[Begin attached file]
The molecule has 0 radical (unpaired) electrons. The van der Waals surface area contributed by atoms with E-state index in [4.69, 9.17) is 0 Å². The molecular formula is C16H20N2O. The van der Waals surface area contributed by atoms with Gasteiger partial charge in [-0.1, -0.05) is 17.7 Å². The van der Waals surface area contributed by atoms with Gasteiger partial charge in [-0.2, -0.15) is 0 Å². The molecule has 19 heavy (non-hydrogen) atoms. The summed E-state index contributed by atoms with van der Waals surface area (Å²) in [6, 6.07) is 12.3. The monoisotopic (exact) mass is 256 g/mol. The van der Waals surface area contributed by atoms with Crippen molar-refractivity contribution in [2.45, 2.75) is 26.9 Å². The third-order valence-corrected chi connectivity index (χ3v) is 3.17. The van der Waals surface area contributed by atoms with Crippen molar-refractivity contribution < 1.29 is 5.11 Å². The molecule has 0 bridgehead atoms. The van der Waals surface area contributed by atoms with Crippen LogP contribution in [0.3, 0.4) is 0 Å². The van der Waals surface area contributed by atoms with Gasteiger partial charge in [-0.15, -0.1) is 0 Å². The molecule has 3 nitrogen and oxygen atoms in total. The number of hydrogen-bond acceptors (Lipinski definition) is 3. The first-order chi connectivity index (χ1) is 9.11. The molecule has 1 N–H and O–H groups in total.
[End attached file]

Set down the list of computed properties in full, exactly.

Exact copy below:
The molecule has 0 radical (unpaired) electrons. The van der Waals surface area contributed by atoms with E-state index in [4.69, 9.17) is 0 Å². The molecular formula is C16H20N2O. The van der Waals surface area contributed by atoms with Gasteiger partial charge in [-0.1, -0.05) is 17.7 Å². The van der Waals surface area contributed by atoms with Gasteiger partial charge in [-0.2, -0.15) is 0 Å². The molecule has 19 heavy (non-hydrogen) atoms. The summed E-state index contributed by atoms with van der Waals surface area (Å²) in [6, 6.07) is 12.3. The monoisotopic (exact) mass is 256 g/mol. The van der Waals surface area contributed by atoms with Crippen molar-refractivity contribution in [2.45, 2.75) is 26.9 Å². The third-order valence-corrected chi connectivity index (χ3v) is 3.17. The van der Waals surface area contributed by atoms with Crippen molar-refractivity contribution < 1.29 is 5.11 Å². The molecule has 0 bridgehead atoms. The van der Waals surface area contributed by atoms with Crippen LogP contribution in [0.3, 0.4) is 0 Å². The van der Waals surface area contributed by atoms with Gasteiger partial charge in [-0.15, -0.1) is 0 Å². The molecule has 3 nitrogen and oxygen atoms in total. The number of hydrogen-bond acceptors (Lipinski definition) is 3. The first-order chi connectivity index (χ1) is 9.11. The molecule has 1 N–H and O–H groups in total.